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I am running Antergos linux with Gnome 3.18.2 on a Dell XPS 12 Convertible laptop/tablet, and am working on making the screen rotation more convenient.

I pulled a version of the following script from an Ubuntu forums post and modified it to match my display name, etc. Each line has the expected result when run on its own, but when I run the actual script, nothing happens - no errors, no screen rotation, nothing:

 #!/bin/sh
rotation='xrandr -q --verbose|grep eDP1|cut -b45-50'
if [[ $rotation = "normal" ]] ;
then
  xrandr -o right
else
  xrandr -o normal
fi

Any ideas why this is not working as expected?

Thanks in advance!

  • 3
    Seems like you are trying to set rotation via command substitution, but with wrong syntax. Try rotation=$(xrandr -q ...). Right now you just set your rotation var as the string containing your plain command, hence the test has to fail and your screen stays the same. – pidi Mar 8 '16 at 22:02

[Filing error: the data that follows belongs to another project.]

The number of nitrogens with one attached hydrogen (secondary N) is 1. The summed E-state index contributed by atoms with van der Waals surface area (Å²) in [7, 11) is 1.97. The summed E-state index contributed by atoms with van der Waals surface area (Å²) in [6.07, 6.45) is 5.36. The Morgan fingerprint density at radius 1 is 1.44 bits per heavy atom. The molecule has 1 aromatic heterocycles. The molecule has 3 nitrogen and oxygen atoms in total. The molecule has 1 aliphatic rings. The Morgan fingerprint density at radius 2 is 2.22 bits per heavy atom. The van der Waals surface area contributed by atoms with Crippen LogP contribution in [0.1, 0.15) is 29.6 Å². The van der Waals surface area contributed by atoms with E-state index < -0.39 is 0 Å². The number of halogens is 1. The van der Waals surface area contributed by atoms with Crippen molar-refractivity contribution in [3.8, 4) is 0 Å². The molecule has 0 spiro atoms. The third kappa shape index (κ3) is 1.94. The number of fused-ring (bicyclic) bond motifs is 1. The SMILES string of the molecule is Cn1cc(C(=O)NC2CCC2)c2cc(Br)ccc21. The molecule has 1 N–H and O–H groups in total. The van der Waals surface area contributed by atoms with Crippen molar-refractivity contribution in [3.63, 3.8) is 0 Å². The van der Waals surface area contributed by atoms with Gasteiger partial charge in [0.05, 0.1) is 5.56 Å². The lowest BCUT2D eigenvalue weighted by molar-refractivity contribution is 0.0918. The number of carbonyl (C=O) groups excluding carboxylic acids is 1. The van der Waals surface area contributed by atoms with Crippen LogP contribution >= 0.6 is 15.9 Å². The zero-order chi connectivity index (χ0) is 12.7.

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    Thanks Pidi, that did it! If you want to post this as an answer rather than a comment, I will mark it as the correct answer. – mblasco Mar 8 '16 at 23:11
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Quick Solution


The way you set rotation results in your variable containing the written-out command you wanted to take the output from.
What you want to do is using command substitution to store the output of your command in rotation. You can achieve this by using rotation=$(xrandr -q ...) or rotation=`xrandr -q ...`.

Background


Command substitution executes your command in a subshell and stores its output written to stdout in your variable. It's a common thing to do, and I personally prefer using $().

You can read more on command substitution on the Bash Hackers Wiki.

By using single-quotes (strong quoting) you tell bash to not expand anything within the quotes. For example, with a='$FOO', $a stays $FOO. Bash leaves the stuff you quoted untouched and directly shuffles it into your variable.

More on quoting can also be found on the Bash Hackers Wiki.

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